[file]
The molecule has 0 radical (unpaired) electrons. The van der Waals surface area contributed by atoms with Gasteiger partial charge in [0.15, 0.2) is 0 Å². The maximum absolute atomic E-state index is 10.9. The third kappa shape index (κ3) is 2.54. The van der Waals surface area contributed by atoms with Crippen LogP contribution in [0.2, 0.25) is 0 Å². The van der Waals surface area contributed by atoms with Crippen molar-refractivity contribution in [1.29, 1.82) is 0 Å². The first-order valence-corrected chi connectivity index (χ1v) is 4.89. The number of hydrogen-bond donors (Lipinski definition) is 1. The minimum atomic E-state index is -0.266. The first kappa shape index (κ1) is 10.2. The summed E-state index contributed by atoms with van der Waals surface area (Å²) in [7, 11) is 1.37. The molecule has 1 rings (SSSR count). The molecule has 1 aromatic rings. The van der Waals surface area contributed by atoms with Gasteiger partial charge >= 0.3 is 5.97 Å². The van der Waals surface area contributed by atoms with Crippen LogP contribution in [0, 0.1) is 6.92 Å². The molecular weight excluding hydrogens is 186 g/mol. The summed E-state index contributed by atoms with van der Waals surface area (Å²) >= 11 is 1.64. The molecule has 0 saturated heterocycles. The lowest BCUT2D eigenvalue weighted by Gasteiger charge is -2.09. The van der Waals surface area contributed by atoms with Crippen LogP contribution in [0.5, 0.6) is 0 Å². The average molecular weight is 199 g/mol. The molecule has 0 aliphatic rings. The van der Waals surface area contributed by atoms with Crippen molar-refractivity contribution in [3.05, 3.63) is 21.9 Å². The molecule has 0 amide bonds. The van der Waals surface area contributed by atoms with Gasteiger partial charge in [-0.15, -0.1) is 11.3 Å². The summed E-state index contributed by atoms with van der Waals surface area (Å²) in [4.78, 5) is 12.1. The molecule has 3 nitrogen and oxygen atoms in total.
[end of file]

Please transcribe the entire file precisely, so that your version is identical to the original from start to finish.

The molecule has 0 radical (unpaired) electrons. The van der Waals surface area contributed by atoms with Gasteiger partial charge in [0.15, 0.2) is 0 Å². The maximum absolute atomic E-state index is 10.9. The third kappa shape index (κ3) is 2.54. The van der Waals surface area contributed by atoms with Crippen LogP contribution in [0.2, 0.25) is 0 Å². The van der Waals surface area contributed by atoms with Crippen molar-refractivity contribution in [1.29, 1.82) is 0 Å². The first-order valence-corrected chi connectivity index (χ1v) is 4.89. The number of hydrogen-bond donors (Lipinski definition) is 1. The minimum atomic E-state index is -0.266. The first kappa shape index (κ1) is 10.2. The summed E-state index contributed by atoms with van der Waals surface area (Å²) in [7, 11) is 1.37. The molecule has 1 rings (SSSR count). The molecule has 1 aromatic rings. The van der Waals surface area contributed by atoms with Gasteiger partial charge >= 0.3 is 5.97 Å². The van der Waals surface area contributed by atoms with Crippen LogP contribution in [0, 0.1) is 6.92 Å². The molecular weight excluding hydrogens is 186 g/mol. The summed E-state index contributed by atoms with van der Waals surface area (Å²) >= 11 is 1.64. The molecule has 0 saturated heterocycles. The lowest BCUT2D eigenvalue weighted by Gasteiger charge is -2.09. The van der Waals surface area contributed by atoms with Crippen LogP contribution in [0.5, 0.6) is 0 Å². The average molecular weight is 199 g/mol. The molecule has 0 aliphatic rings. The van der Waals surface area contributed by atoms with Crippen molar-refractivity contribution in [3.05, 3.63) is 21.9 Å². The molecule has 0 amide bonds. The van der Waals surface area contributed by atoms with Gasteiger partial charge in [-0.15, -0.1) is 11.3 Å². The summed E-state index contributed by atoms with van der Waals surface area (Å²) in [4.78, 5) is 12.1. The molecule has 3 nitrogen and oxygen atoms in total.